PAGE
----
Because I talked to them myself — to these FSB guys pretending to be SBU — when Lera was still at home. She came up to me and said, “Mom, they’re calling, I’m not answering anymore.” I picked up the phone myself — they suggested blowing something up. I said, “Lera’s not going anywhere, don’t even suggest it.” I started to doubt that it was a Ukrainian, and at the end I said, “Glory to Ukraine!” There was silence. I thought he’d gagged, choked, stopped breathing altogether. A minute passed, and then he answered — “Glory to the heroes.”

The day she was arrested, Lera didn’t go to work, she stayed home. She said, “Andrey’s writing that I need to take gasoline somewhere.” I told her, “Lera, don’t do anything, do you understand me?” She said she understood. I didn’t think for a moment that she might go out that night. If so, I’d have locked all the doors and hidden the keys.

She wasn’t even going to set anything on fire. At the trial, they showed all the correspondence. It turned out that Lera wrote Karina: “Let’s just put the [gas can] down and leave.” And this girl was FSB: she either works for them as an employee or she gets money for it from time to time, I don’t know.

I got the ruling from Lera’s lawyer, Ivan Tamarov, after the trial: it was written there that it was Lera who persuaded Karina to commit arson. They flipped everything.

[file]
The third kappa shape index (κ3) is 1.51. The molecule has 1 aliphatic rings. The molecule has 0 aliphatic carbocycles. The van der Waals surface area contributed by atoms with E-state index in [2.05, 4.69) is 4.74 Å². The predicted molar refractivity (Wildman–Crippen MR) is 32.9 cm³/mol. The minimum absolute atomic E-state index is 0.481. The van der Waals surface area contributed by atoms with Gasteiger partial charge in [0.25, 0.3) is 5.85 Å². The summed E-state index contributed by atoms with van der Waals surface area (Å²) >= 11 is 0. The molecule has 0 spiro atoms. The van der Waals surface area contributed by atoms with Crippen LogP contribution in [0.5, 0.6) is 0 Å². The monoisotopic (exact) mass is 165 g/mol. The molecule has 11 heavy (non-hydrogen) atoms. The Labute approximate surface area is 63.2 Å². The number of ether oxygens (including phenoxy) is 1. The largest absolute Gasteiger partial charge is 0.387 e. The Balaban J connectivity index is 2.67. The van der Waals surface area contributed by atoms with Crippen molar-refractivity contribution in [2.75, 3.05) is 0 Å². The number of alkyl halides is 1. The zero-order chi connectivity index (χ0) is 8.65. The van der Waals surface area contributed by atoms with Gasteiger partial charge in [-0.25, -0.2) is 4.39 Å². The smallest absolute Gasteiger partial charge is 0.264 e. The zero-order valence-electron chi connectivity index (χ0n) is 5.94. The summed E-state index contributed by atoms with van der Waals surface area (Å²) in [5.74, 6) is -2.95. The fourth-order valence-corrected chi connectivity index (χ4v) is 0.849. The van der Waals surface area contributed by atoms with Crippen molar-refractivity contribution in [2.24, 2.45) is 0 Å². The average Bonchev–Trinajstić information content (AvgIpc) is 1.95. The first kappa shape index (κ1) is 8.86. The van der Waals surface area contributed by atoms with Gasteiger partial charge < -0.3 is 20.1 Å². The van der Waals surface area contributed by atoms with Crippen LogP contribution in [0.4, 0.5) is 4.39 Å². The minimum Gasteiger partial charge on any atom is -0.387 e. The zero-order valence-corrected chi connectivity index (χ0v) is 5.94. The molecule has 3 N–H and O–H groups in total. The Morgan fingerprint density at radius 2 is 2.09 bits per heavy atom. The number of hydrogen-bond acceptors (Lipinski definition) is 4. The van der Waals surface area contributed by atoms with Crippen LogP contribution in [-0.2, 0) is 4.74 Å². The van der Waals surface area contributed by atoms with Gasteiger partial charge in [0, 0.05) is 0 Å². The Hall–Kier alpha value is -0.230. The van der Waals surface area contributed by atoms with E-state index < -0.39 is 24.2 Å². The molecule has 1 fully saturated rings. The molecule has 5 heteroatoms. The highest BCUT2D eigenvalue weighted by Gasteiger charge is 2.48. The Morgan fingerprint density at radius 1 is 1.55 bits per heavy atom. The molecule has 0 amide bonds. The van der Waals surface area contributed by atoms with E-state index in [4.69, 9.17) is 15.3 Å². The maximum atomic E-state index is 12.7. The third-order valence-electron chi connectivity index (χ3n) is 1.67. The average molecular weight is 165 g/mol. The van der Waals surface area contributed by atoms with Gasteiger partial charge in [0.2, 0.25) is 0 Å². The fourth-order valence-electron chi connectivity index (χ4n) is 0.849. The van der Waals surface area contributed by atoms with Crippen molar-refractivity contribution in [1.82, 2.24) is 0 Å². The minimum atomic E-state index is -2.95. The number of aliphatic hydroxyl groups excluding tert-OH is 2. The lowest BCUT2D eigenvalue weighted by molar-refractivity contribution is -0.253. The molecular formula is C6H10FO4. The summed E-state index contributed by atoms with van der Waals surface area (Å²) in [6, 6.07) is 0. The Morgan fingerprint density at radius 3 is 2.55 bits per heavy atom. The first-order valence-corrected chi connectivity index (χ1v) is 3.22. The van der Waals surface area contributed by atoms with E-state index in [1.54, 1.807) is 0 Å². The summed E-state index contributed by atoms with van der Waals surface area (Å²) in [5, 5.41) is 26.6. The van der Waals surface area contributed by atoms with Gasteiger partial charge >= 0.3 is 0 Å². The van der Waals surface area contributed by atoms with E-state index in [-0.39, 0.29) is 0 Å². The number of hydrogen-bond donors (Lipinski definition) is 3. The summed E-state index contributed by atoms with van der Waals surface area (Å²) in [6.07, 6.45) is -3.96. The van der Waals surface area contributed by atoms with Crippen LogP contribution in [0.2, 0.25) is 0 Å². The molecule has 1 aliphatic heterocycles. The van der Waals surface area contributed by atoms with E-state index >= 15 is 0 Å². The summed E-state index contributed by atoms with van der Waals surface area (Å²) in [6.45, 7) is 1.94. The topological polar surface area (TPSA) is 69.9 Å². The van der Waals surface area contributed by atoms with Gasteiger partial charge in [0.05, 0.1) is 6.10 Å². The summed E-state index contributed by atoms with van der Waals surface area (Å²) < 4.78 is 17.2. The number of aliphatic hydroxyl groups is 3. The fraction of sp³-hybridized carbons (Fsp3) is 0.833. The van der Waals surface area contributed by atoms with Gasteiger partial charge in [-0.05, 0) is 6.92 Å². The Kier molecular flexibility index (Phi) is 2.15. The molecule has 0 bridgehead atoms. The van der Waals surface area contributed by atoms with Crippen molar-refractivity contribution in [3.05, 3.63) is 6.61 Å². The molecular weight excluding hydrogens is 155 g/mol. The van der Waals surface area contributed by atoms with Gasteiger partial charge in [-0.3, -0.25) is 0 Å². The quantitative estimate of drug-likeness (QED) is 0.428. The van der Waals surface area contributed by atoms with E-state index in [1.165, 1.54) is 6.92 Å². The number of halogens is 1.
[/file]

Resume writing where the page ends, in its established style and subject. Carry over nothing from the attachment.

Lera was given six years in prison. How did you and she react to this sentence?

When the prosecutor asked for eight years, Lera looked at me with such sad eyes, and I looked back at her the same way. My husband had tears in his eyes. I stood up defiantly and walked out of the courtroom, slamming the door. I wrote to Solidarity Zone that I wasn’t okay. They wrote back saying they wouldn’t abandon us.

When they took Lera away back to the jail, I started shouting, “Freedom to political prisoners!” right outside the court building. A bunch of policemen were standing nearby, and they turned around.

Later, I also went around the jail, shouting as loud as I could. We ordered a megaphone for Lera’s September 4 birthday, and I wanted to go there to sing songs to her, but it didn’t work out. My husband said, “You’ll end up at the police station again.”

It seems like the siloviki put on this whole “show” with “Andrey from the Ukrainian army” because of your activism. Do you agree with this?

I can’t answer that question. I have no idea how they got to Lera. Although I warned her that there were guys in trench coats [FSB officers] hanging out on Telegram. She told me, “Mom, a Ukrainian wrote me.” This “Andrey” wrote to her in Ukrainian. I told her, “Lera, you can correspond with him, but be careful.”

Before the prison officers started harassing Lera in early October, how was she doing in the pre-trial detention center?